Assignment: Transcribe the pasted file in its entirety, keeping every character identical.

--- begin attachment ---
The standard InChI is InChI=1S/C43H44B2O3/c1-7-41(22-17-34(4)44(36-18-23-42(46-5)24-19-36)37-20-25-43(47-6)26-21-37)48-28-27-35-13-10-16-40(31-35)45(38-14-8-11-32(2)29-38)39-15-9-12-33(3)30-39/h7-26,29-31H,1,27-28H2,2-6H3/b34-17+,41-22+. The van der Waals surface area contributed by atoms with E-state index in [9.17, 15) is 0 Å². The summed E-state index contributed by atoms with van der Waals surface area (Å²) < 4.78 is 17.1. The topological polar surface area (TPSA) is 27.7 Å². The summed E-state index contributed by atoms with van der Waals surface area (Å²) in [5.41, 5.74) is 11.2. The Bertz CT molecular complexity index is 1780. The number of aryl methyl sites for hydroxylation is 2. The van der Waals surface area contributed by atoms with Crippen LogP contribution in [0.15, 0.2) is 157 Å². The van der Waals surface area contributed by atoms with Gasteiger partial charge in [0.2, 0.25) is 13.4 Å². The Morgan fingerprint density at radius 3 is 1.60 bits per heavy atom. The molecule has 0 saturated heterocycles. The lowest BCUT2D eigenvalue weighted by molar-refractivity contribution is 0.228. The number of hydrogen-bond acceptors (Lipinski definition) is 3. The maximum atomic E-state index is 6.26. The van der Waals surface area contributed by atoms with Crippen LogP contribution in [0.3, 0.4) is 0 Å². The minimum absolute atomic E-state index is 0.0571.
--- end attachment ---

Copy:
The standard InChI is InChI=1S/C43H44B2O3/c1-7-41(22-17-34(4)44(36-18-23-42(46-5)24-19-36)37-20-25-43(47-6)26-21-37)48-28-27-35-13-10-16-40(31-35)45(38-14-8-11-32(2)29-38)39-15-9-12-33(3)30-39/h7-26,29-31H,1,27-28H2,2-6H3/b34-17+,41-22+. The van der Waals surface area contributed by atoms with E-state index in [9.17, 15) is 0 Å². The summed E-state index contributed by atoms with van der Waals surface area (Å²) < 4.78 is 17.1. The topological polar surface area (TPSA) is 27.7 Å². The summed E-state index contributed by atoms with van der Waals surface area (Å²) in [5.41, 5.74) is 11.2. The Bertz CT molecular complexity index is 1780. The number of aryl methyl sites for hydroxylation is 2. The van der Waals surface area contributed by atoms with Crippen LogP contribution in [0.15, 0.2) is 157 Å². The van der Waals surface area contributed by atoms with Gasteiger partial charge in [0.2, 0.25) is 13.4 Å². The Morgan fingerprint density at radius 3 is 1.60 bits per heavy atom. The molecule has 0 saturated heterocycles. The lowest BCUT2D eigenvalue weighted by molar-refractivity contribution is 0.228. The number of hydrogen-bond acceptors (Lipinski definition) is 3. The maximum atomic E-state index is 6.26. The van der Waals surface area contributed by atoms with Crippen LogP contribution in [0.3, 0.4) is 0 Å². The minimum absolute atomic E-state index is 0.0571.